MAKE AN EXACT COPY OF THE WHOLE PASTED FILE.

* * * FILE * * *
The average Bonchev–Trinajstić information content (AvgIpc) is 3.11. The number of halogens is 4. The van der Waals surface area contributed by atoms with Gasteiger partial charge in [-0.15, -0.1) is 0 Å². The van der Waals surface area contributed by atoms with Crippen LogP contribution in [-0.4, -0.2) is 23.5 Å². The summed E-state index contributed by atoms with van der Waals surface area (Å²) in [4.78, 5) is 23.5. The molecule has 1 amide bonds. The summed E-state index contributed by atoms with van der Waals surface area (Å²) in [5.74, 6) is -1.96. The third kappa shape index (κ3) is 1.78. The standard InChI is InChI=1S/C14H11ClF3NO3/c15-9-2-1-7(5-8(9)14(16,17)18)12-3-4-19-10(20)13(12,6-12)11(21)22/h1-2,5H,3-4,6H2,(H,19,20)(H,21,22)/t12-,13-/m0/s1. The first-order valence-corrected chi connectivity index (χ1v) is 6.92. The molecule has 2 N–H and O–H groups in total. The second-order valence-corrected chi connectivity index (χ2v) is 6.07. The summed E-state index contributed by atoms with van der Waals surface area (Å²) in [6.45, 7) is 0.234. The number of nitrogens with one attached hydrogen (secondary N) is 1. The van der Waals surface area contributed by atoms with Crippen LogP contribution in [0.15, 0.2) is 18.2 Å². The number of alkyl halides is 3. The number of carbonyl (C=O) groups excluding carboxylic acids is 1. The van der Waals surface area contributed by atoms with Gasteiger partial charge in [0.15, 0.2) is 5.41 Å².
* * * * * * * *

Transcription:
The average Bonchev–Trinajstić information content (AvgIpc) is 3.11. The number of halogens is 4. The van der Waals surface area contributed by atoms with Gasteiger partial charge in [-0.15, -0.1) is 0 Å². The van der Waals surface area contributed by atoms with Crippen LogP contribution in [-0.4, -0.2) is 23.5 Å². The summed E-state index contributed by atoms with van der Waals surface area (Å²) in [4.78, 5) is 23.5. The molecule has 1 amide bonds. The summed E-state index contributed by atoms with van der Waals surface area (Å²) in [5.74, 6) is -1.96. The third kappa shape index (κ3) is 1.78. The standard InChI is InChI=1S/C14H11ClF3NO3/c15-9-2-1-7(5-8(9)14(16,17)18)12-3-4-19-10(20)13(12,6-12)11(21)22/h1-2,5H,3-4,6H2,(H,19,20)(H,21,22)/t12-,13-/m0/s1. The first-order valence-corrected chi connectivity index (χ1v) is 6.92. The molecule has 2 N–H and O–H groups in total. The second-order valence-corrected chi connectivity index (χ2v) is 6.07. The summed E-state index contributed by atoms with van der Waals surface area (Å²) in [6.45, 7) is 0.234. The number of nitrogens with one attached hydrogen (secondary N) is 1. The van der Waals surface area contributed by atoms with Crippen LogP contribution in [0.15, 0.2) is 18.2 Å². The number of alkyl halides is 3. The number of carbonyl (C=O) groups excluding carboxylic acids is 1. The van der Waals surface area contributed by atoms with Gasteiger partial charge in [0.15, 0.2) is 5.41 Å².